The Garretts of Columbia: A Black South Carolina Family from Slavery to the Dawn of Integration
- By David Nicholson
- University of South Carolina Press
- 328 pp.
- Reviewed by David A. Taylor
- February 6, 2024
Piecing together a story that started in the antebellum era.
Tracing Black history sometimes feels like chasing smoke, David Nicholson reminds us in The Garretts of Columbia, a book centered on his own family. But the author gained a knack for such smoke-chasing from his mother, Ruth Nicholson, who worked as an archivist for the Library of Congress. We learn early on that she had to invoke her employer at least once in order to keep parts of her family’s story from disappearing.
On a research trip to South Carolina, Ruth rescued a trove of her father’s papers from the sidewalk in front of her parents’ Columbia home. She was salvaging the cache when the police showed up, summoned by the house’s new owner. As they approached, Nicholson writes, she stood up as imposingly as she could and announced, like a federal agent taking charge of a crime scene, “I am Ruth Nicholson, senior manuscript librarian at the Library of Congress...These are papers of great historical importance, and we intend to make sure they are preserved for future generations.”
The scene signals what’s at stake in The Garretts of Columbia. There are few African-American records from the antebellum period in national archives because slavery wasn’t under direct federal jurisdiction. Where records do exist, they are mostly in state-level archives and require a lot of digging to find. Nicholson’s research involved at least a half-dozen trips to South Carolina.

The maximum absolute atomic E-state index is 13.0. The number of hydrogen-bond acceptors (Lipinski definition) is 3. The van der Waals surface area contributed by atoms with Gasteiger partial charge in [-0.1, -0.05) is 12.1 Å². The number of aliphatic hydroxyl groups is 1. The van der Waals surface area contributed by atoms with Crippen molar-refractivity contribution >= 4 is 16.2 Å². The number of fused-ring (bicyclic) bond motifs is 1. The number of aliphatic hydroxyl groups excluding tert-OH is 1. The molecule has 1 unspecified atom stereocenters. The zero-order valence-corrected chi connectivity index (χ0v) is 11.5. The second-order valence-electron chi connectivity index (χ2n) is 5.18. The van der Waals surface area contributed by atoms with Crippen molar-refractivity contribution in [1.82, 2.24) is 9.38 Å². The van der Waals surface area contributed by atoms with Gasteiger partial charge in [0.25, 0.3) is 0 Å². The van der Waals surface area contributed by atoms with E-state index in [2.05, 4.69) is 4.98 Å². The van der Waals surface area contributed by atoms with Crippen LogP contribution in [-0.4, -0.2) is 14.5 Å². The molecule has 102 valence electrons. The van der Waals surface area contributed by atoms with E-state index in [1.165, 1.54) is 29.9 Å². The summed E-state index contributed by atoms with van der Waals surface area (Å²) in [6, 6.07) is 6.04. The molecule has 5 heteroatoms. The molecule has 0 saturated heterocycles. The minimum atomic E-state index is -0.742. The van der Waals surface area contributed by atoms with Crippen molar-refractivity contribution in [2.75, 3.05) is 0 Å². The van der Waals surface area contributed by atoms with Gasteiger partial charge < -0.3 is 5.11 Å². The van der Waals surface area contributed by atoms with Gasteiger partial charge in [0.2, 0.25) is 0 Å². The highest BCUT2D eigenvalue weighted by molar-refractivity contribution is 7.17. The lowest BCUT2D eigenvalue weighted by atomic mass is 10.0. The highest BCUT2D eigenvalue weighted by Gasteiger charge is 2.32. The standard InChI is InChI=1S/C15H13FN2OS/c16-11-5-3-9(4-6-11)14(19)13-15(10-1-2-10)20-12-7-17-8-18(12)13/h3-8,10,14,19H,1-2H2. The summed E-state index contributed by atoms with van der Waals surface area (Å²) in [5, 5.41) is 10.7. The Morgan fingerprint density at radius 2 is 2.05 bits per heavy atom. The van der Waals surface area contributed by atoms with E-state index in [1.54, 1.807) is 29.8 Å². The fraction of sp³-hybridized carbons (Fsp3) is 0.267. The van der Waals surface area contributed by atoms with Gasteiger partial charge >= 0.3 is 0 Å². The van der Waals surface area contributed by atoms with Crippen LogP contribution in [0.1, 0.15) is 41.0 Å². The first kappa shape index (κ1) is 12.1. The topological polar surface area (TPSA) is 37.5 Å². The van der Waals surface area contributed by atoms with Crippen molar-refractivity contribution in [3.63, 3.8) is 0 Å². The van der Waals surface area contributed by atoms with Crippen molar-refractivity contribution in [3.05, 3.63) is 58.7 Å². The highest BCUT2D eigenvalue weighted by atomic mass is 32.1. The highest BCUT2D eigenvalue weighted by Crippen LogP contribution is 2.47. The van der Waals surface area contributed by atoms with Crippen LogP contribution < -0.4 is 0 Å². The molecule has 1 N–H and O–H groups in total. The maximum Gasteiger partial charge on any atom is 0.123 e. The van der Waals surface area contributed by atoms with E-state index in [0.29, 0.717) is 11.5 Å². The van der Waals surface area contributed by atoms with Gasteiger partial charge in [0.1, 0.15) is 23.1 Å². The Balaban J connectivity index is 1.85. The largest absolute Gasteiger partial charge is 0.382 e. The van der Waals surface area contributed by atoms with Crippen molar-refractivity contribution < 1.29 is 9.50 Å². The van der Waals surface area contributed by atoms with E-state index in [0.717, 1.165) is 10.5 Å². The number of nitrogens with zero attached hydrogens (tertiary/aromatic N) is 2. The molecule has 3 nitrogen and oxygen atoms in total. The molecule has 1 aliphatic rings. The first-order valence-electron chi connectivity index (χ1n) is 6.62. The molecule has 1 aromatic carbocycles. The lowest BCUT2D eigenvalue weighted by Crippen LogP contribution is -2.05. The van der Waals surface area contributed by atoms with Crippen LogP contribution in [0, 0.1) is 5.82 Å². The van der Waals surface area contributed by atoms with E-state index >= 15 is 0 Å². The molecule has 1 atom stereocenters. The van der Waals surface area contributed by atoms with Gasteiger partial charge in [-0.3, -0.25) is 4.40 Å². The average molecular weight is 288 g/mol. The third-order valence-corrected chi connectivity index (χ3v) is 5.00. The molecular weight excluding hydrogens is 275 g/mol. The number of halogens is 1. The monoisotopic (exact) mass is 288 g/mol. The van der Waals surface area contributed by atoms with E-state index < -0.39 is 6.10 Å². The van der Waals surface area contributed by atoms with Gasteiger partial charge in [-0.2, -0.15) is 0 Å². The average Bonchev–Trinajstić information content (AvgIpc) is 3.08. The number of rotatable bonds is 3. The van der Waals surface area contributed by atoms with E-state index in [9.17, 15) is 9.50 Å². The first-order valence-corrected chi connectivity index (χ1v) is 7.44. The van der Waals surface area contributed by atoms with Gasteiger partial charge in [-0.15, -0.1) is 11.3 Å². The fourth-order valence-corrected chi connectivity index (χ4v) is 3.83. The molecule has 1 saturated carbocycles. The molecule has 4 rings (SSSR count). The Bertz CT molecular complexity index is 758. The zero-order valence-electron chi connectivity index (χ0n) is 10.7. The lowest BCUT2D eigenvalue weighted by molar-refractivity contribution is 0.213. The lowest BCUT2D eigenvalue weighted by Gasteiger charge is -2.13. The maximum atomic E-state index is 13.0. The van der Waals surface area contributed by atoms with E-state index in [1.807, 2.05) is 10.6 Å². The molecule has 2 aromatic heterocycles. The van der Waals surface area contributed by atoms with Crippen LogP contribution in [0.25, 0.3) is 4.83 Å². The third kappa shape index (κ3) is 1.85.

One ancestor who for generations was known only as “the African” looms large in Nicholson family lore. His fortitude in buying his own freedom inspired Nicholson’s great-grandfather, the church leader and newspaperman C.G. Garrett (dubbed “Papa” here), and his capacity for reinvention inspired Nicholson himself. It was Ruth who found the manumission papers that gave “the African” a name — Dublin Hunter — and, in turn, gave the family one, too. The author finds in Hunter’s reinvention a guide for his own sense of being an American, quoting Ralph Ellison:
“Some people are your relatives but others are your ancestors, and you choose the ones you want to have as ancestors. You create yourself out of those values.”
Thanks to the family’s rise in education and newspaper publishing, there existed enough documents for Nicholson to unearth to piece together a dazzling puzzle. While telling his ancestors’ story, he weaves in alternate explanations at times, highlighting the uncertain process of discovery. In doing so, he brings to the task the narrative skills of a fiction writer (he has published short stories) and the skepticism of a journalist.
We glimpse from Nicholson’s ancestor Martha the terrors of slavery and its aftermath. In a desperate search for her scattered family, she posted this notice in a Black newspaper in 1886: